[Graphic by Walker Cahall]


    DamNation – A River Reestablishes Itself

    By Katie Klingsporn

    Creek

    In September of 2011, machines began chipping away at the Elwha Dam in Washington’s lush Olympic Peninsula, kicking off the largest dam-removal project in United States history.

    The dam has since been completely removed from the section of the Elwha River it had occupied since 1913. Another dam upstream, the Glines Canyon Dam, located in Olympic National Park, is partially dismantled and expected to be a thing of the past by early next summer, freeing the river for the first time in 100 years.

    [Above: The 210 foot Glines Canyon Dam in Olympic National Park has illegally blocked spawning habitat for an extraordinary chinook salmon run since 1927. Photo by Ben Knight/DamNation]

    Continue reading "DamNation – A River Reestablishes Itself" »

    Read an Excerpt from "Closer to the Ground" by Dylan Tomine – Now Available in Hardcover and eBook

    by Dylan Tomine

    Closer_coverBefore reading the excerpt, see what Patagonia's founder, Yvon Chouinard, has to say about
    Closer to the Ground.

    A note from the publisher: Why I love this book

    Dylan Tomine’s Closer to the Ground is a lot more than your usual tribute to local food or to a local sense of place, or how to manipulate your kids into doing what you want them to do. Closer is a good-humored guide to teaching our kids how to learn from nature as teacher and mentor. Chief among nature’s lessons is self-reliance. You can see in Dylan’s kids, the more time they spend foraging and fishing with their dad, just how different their relation is to the food they eat, and how they develop a confidence anyone of any age could envy.

    Patagonia Books is discriminating. Every one of our titles has to be written with strength and clarity, and deliver a message that fits our reason for being—to publish work that supports the conservation and restoration of the natural world (that in turn underpins and sustains human life).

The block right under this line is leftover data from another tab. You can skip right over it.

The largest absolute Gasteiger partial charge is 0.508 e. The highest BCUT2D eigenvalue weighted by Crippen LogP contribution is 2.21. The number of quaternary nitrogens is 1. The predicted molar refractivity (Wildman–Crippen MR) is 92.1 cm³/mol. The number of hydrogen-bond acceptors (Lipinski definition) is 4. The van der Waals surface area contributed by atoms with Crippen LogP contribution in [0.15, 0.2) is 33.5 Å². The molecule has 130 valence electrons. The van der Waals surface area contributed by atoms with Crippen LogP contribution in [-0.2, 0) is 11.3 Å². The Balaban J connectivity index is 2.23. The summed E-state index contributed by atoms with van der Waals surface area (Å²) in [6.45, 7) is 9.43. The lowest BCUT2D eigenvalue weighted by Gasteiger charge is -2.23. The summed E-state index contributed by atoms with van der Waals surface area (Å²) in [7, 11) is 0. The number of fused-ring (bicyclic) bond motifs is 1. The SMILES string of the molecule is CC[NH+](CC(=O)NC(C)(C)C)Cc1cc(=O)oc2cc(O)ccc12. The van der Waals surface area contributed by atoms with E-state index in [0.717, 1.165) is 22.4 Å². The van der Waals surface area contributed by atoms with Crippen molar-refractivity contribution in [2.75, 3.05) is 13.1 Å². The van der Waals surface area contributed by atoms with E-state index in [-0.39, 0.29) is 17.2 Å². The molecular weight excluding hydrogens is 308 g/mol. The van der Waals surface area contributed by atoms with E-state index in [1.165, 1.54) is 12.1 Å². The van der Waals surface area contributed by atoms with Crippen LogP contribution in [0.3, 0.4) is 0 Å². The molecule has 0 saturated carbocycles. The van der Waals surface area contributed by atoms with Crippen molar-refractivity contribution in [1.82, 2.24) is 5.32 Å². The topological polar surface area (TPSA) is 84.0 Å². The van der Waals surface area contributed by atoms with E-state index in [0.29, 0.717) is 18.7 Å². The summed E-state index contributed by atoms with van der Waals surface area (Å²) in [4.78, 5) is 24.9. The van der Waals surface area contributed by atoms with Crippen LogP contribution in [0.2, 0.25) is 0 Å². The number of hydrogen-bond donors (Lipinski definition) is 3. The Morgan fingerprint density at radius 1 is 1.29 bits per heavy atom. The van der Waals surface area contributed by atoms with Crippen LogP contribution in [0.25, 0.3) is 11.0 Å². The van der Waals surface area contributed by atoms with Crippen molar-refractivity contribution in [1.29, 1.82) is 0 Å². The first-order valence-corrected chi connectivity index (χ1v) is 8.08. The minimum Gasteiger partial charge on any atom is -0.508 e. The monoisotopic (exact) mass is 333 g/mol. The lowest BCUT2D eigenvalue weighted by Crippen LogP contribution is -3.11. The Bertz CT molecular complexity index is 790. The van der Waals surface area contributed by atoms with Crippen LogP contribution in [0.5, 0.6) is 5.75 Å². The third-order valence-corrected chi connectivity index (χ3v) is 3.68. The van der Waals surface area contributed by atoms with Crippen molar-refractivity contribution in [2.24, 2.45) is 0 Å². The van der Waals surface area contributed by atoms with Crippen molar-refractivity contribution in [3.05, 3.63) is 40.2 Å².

Closer to the Ground is my favorite so far.

    —Yvon Chouinard

     

    From the Introduction

    During our first years of living together in Seattle, Stacy and I were dedicated urbanites, working, eating, sleeping downtown and taking full advantage of everything the city had to offer. But gradually, we found ourselves shifting to a strange, part-time rural existence, motivated by our quest for wild foods we could only find out in the country. The life of a city-based dilettante hunter-gatherer, though, is not easy. Try parking a drift boat in a crowded underground garage or finding a place to dump crab guts in a high-rise apartment. Step into an elevator stinking of tidal mud and lugging a bucket of geoducks and your neighbors press against the back wall with fear in their eyes.

    Continue reading "Read an Excerpt from "Closer to the Ground" by Dylan Tomine – Now Available in Hardcover and eBook" »

    America: the DamNation

    by Katie Klingsporn

    Davis_t_0822_2

    Despite their imposing numbers and size, most people never give dams a second thought.

    Patagonia founder and owner Yvon Chouinard is not one of those people.

    When he sees dams, he sees broken waterways, an antiquated way of thinking and a means of generating energy that is far from green. He also sees the potential to mend the damage by taking down dams.

    “I’m a fisherman, and I want to see fish come back to these rivers,” Chouinard said. “I want to establish that when you put in a dam or when you dig an open-pit mine or scrape down a mountain, that you have to restore it. There’s a public trust there and you have to restore it.”

    [Above: Executive Producer of DamNation and Patagonia founder, Yvon Chouinard, has long been an advocate of dam busting and protecting free flowing rivers. Photo: Tim Davis.]

    Continue reading "America: the DamNation" »